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Stone gate at Taliesin
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Michael Shuck



Joined: 06 Apr 2006
Posts: 191
Location: Wichita, KS

PostPosted: Sun Aug 13, 2017 9:07 pm    Post subject: Taliesin Gate July 25 2017 Reply with quote

[img]Taliesin Gate 7-25-2017 by Mike Shuck, on Flickr[/img]
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SDR



Joined: 17 Jun 2006
Posts: 16135
Location: San Francisco

PostPosted: Mon Aug 14, 2017 9:16 am    Post subject: Reply with quote

Thanks, Mike. A brand-new shot.

There's a wealth of Spring Green and other Wright and Wrightian photos in that Flickr gallery . . .

SDR
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JChoate



Joined: 04 Feb 2016
Posts: 903
Location: Atlanta

PostPosted: Tue Feb 13, 2018 9:22 pm    Post subject: Reply with quote

(adding onto last year's thread):
On Steinerag.com I just ran across this 1939 Taliesin brochure thingy which has a Taliesin site plan showing the former grand entrance driveway thru the (sort of) abandoned stone gates and on across the ponds. It's pretty consistent with Besinger's drawing.
One difference in the site drawing, they went ahead and optimistically included the unrealized design for the expansion of the Hillside complex (1939 was a watershed year for new projects so they were understandably optimistic about their future growth).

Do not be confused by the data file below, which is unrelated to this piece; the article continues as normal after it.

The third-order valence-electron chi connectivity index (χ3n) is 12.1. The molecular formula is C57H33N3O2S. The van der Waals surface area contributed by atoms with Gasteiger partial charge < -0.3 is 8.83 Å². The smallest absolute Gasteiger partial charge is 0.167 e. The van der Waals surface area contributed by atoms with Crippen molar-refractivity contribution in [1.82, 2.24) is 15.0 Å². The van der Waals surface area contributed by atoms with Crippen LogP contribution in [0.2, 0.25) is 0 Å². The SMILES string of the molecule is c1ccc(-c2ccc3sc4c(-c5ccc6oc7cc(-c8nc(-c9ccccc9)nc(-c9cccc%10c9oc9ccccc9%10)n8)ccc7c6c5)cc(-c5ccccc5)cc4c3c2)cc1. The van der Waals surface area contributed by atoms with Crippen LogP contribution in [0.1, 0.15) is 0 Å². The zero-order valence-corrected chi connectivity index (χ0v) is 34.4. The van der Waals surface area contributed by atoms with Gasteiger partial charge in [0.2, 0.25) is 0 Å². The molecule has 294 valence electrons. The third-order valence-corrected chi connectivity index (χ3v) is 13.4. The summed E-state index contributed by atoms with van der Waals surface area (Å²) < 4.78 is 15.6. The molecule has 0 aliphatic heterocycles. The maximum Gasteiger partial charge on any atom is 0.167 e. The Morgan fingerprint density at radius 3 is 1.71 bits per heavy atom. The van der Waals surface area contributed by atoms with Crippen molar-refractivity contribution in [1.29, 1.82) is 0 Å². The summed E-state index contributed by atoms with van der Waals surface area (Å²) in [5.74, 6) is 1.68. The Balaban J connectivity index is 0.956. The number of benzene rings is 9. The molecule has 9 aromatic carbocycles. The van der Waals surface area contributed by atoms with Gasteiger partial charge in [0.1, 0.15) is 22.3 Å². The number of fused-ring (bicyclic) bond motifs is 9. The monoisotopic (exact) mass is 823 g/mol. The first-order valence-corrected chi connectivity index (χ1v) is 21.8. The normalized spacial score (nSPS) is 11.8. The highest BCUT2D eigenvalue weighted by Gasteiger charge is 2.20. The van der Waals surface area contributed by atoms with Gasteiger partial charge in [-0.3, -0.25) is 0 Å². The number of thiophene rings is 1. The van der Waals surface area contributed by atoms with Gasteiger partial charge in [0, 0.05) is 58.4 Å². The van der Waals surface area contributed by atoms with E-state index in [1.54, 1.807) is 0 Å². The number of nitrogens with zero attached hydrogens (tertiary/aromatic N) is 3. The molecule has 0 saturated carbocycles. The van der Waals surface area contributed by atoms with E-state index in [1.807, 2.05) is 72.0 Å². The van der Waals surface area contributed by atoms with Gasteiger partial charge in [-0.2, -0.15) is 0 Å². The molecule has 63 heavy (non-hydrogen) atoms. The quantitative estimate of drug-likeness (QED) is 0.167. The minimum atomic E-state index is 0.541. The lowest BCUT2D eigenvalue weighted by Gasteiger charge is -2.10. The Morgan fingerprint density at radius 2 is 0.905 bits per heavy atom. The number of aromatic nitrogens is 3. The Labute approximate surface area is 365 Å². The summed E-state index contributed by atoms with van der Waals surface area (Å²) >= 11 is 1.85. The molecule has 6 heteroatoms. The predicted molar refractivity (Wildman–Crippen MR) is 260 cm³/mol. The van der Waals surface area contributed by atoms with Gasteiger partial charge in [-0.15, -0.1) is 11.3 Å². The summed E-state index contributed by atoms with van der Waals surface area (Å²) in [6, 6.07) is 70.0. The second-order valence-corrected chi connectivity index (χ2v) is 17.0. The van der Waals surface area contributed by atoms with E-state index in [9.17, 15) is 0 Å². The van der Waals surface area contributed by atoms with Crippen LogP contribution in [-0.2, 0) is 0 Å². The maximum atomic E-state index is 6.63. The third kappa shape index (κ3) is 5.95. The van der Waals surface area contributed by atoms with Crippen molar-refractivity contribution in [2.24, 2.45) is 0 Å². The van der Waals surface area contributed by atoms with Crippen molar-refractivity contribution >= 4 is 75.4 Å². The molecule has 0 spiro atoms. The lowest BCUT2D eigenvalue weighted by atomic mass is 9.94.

The connecting driveway between Hillside, Midway barn, and Taliesin to the east was not present.
It looks like the lone access driveway leading to the Midway barn might've traveled over and thru the wooded hillside, slightly different from Besinger's routing (previous page of this thread).
The drawings shows a small waterway just to the south of Hillside.



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JChoate



Joined: 04 Feb 2016
Posts: 903
Location: Atlanta

PostPosted: Fri Jun 01, 2018 11:53 am    Post subject: Reply with quote

Awhile back i thought we'd exhausted the topic of the 30's era entry gate, but I just ran across some extra tidbits in that wonderful source Steinerag.

Here in Steinerag we see the original condition of the entry gate when it was built, as compared to its current state.



Interestingly, we can see the ghost of the now gone part on the right where grass doesn't grow so well.

Here's a close up of the original photo, plus one of the long gone mailbox. (it would be a bit of a hike to fetch that mail on any given day, particularly in the middle of winter).

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DRN



Joined: 10 Jul 2006
Posts: 3558
Location: Cherry Hill, NJ

PostPosted: Fri Jun 01, 2018 1:10 pm    Post subject: Reply with quote

Neat!
Letters/envelopes up top, with packages or drawing rolls in the lower compartment (with door ajar).
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JChoate



Joined: 04 Feb 2016
Posts: 903
Location: Atlanta

PostPosted: Fri Jun 01, 2018 1:19 pm    Post subject: Reply with quote

If we mirror the Yahara Boathouse drawing and then squint our eyes .....

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Roderick Grant



Joined: 29 Mar 2006
Posts: 8517

PostPosted: Fri Jun 01, 2018 1:52 pm    Post subject: Reply with quote

The mail box should have a red flag to indicate to those looking out from the confines of the house on a day of inclement weather whether or not there was any mail for them to trudge out to retrieve.
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JChoate



Joined: 04 Feb 2016
Posts: 903
Location: Atlanta

PostPosted: Fri Jun 01, 2018 2:12 pm    Post subject: Reply with quote

Roderick,